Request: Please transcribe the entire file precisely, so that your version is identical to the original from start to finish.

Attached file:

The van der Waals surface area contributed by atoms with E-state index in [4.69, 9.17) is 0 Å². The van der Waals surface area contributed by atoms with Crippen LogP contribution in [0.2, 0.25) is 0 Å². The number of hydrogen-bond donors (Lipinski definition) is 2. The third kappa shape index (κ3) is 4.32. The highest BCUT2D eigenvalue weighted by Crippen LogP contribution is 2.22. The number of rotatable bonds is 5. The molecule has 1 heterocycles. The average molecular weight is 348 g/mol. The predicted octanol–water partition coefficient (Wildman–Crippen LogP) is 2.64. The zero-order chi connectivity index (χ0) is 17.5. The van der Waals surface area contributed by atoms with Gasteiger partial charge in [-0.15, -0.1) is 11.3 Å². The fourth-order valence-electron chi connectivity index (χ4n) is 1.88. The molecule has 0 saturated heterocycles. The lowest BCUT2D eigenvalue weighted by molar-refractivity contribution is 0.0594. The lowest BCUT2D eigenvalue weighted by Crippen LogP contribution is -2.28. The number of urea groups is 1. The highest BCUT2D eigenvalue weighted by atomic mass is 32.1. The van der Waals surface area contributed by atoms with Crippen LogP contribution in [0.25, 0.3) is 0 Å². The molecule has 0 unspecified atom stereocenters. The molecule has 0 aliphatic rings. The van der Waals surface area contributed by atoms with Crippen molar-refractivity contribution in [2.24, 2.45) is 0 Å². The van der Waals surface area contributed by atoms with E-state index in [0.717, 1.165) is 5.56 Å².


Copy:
The van der Waals surface area contributed by atoms with E-state index in [4.69, 9.17) is 0 Å². The van der Waals surface area contributed by atoms with Crippen LogP contribution in [0.2, 0.25) is 0 Å². The number of hydrogen-bond donors (Lipinski definition) is 2. The third kappa shape index (κ3) is 4.32. The highest BCUT2D eigenvalue weighted by Crippen LogP contribution is 2.22. The number of rotatable bonds is 5. The molecule has 1 heterocycles. The average molecular weight is 348 g/mol. The predicted octanol–water partition coefficient (Wildman–Crippen LogP) is 2.64. The zero-order chi connectivity index (χ0) is 17.5. The van der Waals surface area contributed by atoms with Gasteiger partial charge in [-0.15, -0.1) is 11.3 Å². The fourth-order valence-electron chi connectivity index (χ4n) is 1.88. The molecule has 0 saturated heterocycles. The lowest BCUT2D eigenvalue weighted by molar-refractivity contribution is 0.0594. The lowest BCUT2D eigenvalue weighted by Crippen LogP contribution is -2.28. The number of urea groups is 1. The highest BCUT2D eigenvalue weighted by atomic mass is 32.1. The van der Waals surface area contributed by atoms with Crippen LogP contribution in [0.25, 0.3) is 0 Å². The molecule has 0 unspecified atom stereocenters. The molecule has 0 aliphatic rings. The van der Waals surface area contributed by atoms with Crippen molar-refractivity contribution in [2.24, 2.45) is 0 Å². The van der Waals surface area contributed by atoms with E-state index in [0.717, 1.165) is 5.56 Å².